This week the Growing NOW Garden Tour is growing UP with vertical gardening tips. In my garden and throughout my community the vertical growing trend has caught on! Think you don’t have enough room for gourds, cucumbers, runner beans, or strawberries? Well, you may want to rethink that! Follow along as we visit several gardens, see how typical flat surfaces can easily be modified, and learn some practical ways to keep your vertical crops healthy. It’s practical, fun, and offers a host of new growing experiences.
Why Vertical Garden?
Why would you want to vertical garden? Most gardeners can easily see the space saving benefits of vertical gardening, but vertical gardening offers a host of other benefits. Growing vertically …
- Requires less time and energy to prepare the soil.
- Allows for a greater variety of plants in a smaller space.
- Cuts down on the square footage that requires weeding (a huge bonus!).
- Reduces the time/space needing water.
- Improves the overall health of your crops by improving air circulation which cuts down fungal growth.
- Creates a natural screening for privacy or aesthetic purposes.
One of my all time favorite vertical growing projects is this simple DIY trellis made of 2 x 1″ cedar, mounted in the center of my 4′ x 6′ raised bed. This season I’m growing birdhouse gourds. I’ve always wanted to grow gourds, but didn’t think I had the space. This raised-bed-plus-trellis approach allowed me to grow shallots and beets earlier in the season, once I harvested those my gourd vines began climbing the trellis.
I won’t lie, growing gourds vertically takes a bit of management. To insure the gourds received proper sun and air circulation the distance between the slats is approximately 10 inches. With a distance that wide, I need to guide the vines to make sure they wrap around the supports. I also adhere many of them to the slats with florist tape.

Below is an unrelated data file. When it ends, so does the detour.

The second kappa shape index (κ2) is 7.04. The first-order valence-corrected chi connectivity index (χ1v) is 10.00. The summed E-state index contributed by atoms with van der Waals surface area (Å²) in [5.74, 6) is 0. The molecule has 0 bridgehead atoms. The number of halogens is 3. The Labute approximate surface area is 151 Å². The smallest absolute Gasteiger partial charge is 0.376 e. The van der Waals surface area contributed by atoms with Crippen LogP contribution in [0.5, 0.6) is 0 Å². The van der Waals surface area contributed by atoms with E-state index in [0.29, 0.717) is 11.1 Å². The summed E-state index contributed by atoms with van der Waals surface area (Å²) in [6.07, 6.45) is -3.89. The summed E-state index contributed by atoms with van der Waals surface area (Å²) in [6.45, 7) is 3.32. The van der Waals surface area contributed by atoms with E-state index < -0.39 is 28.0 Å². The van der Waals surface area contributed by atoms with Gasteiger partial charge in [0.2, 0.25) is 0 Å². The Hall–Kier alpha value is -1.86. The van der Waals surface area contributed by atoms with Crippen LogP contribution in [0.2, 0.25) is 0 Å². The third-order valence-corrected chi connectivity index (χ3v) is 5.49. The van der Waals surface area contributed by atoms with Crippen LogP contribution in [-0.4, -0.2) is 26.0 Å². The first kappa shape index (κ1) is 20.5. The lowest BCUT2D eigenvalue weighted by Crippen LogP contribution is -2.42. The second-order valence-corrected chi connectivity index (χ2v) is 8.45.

(Other gardeners use twine or clips. I’ve tried all three and have the best luck with florists tape. When I used clips, the vines grew too big and popped open the clips. When experimenting with twine, I found that after a storm I had more broken vines with twine than with florist tape. Your experience may be different.)
If the thicker vines are properly supported, once the fruit begins maturing the vine connected to the fruit will thicken and strengthen on its own.
Most squash will not need additional support. However, there is always the exception to the rule! If you fear your fruit is getting too heavy for the vine to support, you can make a sling from mesh fabric or even women’s hosiery. If your neighbors aren’t already interested in your growing project, they will be now!
I also need to keep an eye on my vines to make sure they stay in their place! I recently came home from vacation and saw my vines getting a little too friendly with my beans.